Busselton leads the way for regional price growth in WA

The Real Estate Institute of Western Australia (REIWA) found that Busselton’s median house sale price rose 4.2 per cent to $715,000, up from $686,000 in the September quarter.

While other regional centres including Port Hedland, Bunbury and Albany all saw strong price growth.

REIWA President Joe White said several factors were underpinning price growth in Busselton.

“The rental shortage is driving the lower end of the market as people look to buy a home and get off the rental roundabout,” Mr White said.

“Population growth and the rush to the regions are the other factors. 

“The state is seeing strong population growth overall and the fantastic South-West lifestyle continues to draw people to Busselton.”

Mr White said the airport was also having an ongoing impact of the airport on the region. 

“With three mining companies flying out of Busselton there has been a strong influx of FIFO (fly-in, fly-out) workers and their families to the area,” he said.

“They are keen to enjoy the lifestyle and the airport lets them commute with ease.

He said the high demand for homes was reflected in the number of sales in the December quarter. 

“They were 19 per cent higher than the September quarter and 5.3 per cent higher than the same time in 2022,” he said.

“While sales historically slow down over the Christmas period, there was little evidence of that this year.”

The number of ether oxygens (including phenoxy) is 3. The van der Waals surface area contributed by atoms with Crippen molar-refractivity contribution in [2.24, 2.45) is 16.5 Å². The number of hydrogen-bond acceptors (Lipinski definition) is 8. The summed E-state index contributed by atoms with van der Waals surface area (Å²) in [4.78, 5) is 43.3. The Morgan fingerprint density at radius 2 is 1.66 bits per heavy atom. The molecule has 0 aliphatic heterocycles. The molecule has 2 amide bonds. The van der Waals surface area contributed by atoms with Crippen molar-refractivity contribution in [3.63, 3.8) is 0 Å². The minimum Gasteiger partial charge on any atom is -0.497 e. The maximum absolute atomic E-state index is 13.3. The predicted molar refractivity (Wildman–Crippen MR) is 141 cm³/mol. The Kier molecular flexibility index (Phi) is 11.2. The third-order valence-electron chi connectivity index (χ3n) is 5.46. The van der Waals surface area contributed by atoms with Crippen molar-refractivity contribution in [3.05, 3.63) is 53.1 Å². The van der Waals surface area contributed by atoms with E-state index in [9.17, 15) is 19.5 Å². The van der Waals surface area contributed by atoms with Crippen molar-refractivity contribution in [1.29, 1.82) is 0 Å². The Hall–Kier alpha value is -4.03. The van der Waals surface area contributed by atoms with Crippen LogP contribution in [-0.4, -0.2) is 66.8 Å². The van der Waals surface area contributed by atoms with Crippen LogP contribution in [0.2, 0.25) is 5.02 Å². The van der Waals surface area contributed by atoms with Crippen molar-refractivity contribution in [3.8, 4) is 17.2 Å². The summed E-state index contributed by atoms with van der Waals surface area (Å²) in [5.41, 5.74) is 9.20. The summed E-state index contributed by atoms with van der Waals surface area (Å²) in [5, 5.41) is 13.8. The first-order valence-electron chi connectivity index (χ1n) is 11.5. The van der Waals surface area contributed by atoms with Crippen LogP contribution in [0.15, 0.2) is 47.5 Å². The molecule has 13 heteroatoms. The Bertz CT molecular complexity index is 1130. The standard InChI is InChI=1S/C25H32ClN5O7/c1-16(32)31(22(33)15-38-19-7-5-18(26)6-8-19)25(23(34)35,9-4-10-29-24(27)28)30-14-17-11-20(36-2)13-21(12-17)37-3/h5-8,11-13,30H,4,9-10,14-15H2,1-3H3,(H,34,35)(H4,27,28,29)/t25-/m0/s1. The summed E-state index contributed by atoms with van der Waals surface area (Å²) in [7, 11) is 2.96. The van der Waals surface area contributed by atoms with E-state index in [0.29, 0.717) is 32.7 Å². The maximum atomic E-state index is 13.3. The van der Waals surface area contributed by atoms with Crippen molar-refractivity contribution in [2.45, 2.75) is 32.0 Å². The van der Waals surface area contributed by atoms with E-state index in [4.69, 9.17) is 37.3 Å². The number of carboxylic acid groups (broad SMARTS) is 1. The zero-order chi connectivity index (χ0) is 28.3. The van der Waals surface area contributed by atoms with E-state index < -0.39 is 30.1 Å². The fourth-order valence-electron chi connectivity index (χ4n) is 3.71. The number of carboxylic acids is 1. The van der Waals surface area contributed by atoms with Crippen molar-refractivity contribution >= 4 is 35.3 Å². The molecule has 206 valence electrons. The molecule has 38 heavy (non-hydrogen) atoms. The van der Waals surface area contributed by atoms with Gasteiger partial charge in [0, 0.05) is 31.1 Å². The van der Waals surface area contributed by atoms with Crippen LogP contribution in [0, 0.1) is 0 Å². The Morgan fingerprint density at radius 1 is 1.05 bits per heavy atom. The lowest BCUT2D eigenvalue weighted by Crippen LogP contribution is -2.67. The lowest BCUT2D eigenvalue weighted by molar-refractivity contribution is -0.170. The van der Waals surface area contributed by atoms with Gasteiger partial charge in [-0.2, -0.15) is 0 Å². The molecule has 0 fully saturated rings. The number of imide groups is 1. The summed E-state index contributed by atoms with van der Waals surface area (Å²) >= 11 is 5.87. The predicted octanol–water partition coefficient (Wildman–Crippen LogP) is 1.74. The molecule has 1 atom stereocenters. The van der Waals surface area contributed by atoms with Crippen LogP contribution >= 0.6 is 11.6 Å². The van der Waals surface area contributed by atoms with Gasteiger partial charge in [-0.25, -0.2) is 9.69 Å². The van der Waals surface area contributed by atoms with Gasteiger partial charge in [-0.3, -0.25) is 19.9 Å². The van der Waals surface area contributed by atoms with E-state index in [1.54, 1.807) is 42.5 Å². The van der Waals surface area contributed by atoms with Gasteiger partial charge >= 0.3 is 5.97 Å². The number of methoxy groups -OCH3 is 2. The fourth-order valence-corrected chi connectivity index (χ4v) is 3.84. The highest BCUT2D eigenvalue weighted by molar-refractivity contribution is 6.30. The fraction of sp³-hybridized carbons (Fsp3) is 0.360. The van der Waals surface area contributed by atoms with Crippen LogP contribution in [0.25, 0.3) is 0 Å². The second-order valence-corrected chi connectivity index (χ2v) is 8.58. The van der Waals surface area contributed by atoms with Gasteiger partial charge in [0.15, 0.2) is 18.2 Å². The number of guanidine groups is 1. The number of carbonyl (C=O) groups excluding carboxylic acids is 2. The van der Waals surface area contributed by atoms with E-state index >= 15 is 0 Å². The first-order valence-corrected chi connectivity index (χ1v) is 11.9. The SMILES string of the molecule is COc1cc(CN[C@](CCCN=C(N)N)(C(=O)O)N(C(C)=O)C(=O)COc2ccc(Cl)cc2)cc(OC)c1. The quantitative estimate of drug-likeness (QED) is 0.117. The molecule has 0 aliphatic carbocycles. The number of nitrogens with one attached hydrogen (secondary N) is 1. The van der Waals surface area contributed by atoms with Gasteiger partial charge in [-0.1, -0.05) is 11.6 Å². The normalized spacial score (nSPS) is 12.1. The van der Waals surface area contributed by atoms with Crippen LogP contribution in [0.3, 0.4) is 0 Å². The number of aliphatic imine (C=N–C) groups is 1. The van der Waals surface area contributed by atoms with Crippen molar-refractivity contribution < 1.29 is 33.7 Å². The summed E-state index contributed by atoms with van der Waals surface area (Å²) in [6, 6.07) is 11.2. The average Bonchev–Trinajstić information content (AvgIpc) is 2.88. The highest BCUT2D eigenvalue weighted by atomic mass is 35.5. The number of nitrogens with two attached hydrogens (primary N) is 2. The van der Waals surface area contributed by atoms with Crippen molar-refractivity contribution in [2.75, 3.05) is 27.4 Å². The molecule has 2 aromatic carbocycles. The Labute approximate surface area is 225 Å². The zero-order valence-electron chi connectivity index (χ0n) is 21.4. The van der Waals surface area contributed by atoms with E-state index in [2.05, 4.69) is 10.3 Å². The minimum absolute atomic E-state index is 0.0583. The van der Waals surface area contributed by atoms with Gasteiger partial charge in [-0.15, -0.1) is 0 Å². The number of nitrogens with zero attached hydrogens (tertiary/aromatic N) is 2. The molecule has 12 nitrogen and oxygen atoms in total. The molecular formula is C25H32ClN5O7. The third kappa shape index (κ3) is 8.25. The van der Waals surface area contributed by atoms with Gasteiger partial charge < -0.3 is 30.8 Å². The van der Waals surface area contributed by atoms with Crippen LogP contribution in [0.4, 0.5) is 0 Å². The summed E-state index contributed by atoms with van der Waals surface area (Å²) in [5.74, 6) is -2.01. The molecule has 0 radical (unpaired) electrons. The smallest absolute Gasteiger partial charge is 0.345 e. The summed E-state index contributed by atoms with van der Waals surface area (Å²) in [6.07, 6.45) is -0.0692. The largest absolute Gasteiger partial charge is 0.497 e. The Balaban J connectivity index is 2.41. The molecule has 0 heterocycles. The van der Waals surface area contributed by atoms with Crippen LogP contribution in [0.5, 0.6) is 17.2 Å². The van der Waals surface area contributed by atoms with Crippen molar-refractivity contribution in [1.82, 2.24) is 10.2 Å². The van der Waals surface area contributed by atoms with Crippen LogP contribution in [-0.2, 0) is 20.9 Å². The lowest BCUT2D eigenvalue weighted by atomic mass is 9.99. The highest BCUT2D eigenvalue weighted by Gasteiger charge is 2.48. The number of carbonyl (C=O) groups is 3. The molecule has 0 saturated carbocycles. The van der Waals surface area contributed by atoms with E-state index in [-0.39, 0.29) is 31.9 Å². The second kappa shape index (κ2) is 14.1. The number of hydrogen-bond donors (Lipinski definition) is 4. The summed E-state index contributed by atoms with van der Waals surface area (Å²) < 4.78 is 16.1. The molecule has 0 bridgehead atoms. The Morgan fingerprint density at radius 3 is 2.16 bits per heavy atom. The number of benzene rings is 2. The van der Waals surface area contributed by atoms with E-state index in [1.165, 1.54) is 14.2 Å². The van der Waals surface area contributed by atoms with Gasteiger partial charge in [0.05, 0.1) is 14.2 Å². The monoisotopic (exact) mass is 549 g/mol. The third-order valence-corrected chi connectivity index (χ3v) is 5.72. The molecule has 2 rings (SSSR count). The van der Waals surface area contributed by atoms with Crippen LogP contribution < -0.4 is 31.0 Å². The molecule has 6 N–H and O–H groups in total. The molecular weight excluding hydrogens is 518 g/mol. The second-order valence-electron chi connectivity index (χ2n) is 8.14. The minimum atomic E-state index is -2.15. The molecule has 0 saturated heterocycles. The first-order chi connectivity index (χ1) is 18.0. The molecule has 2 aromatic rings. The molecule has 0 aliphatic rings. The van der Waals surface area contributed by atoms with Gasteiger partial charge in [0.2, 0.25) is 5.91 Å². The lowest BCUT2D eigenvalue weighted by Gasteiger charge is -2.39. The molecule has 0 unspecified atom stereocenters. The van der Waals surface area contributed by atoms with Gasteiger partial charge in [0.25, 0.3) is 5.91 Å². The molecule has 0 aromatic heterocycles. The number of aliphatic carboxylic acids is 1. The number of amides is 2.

Seven of the nine regional centres recorded increases in the median house sale price over the quarter, one remained stable and one recorded a small decline.

Annually, Port Hedland recorded the most growth, with its median house sale price rising 14.1 per cent to $523,086. 

Bunbury was the next best performer annually, with a 9.5 per cent increase in its median house sale price.

Source: REIWA

In the rental market, seven regional centres recorded an increase in their median weekly rent over the quarter.

Esperance saw the most growth, with its median weekly rent increasing 21.1 per cent to $460. 

It was also the top performer over the year, with its median weekly rent increasing 39.4 per cent.

Mr White said the rent growth in Esperance reflected the shortage of rental properties in that market.

“Rental stock has dropped significantly in the last three years,” he said.

“As happened across the state, post-Covid many owners sold their investment properties.”

In Esperance some of the homes had been held for 20 to 30 years, he said.

“Meanwhile, demand remains high from both locals and people seeking to move to the area for employment,” he said.

“The increased competition is putting upward pressure on rental prices.”

Mr White said the shortage of rental properties was a huge issue for employers trying to recruit staff. 

“As a result, our members report an increase in the number of companies buying properties or taking out corporate leases to secure accommodation for employees,” he said.

Screenshot 2024 02 14 114508
Source: REIWA

Mr White said conditions in Esperance’s rental market were not expected to improve in the short term.

“The only way things will change is with an influx of new housing,” he said.

“However building is incredibly challenging, it takes over two years to build in Esperance. 

“This is a problem reflected across the regions.”

Source link

About The Author

Scroll to Top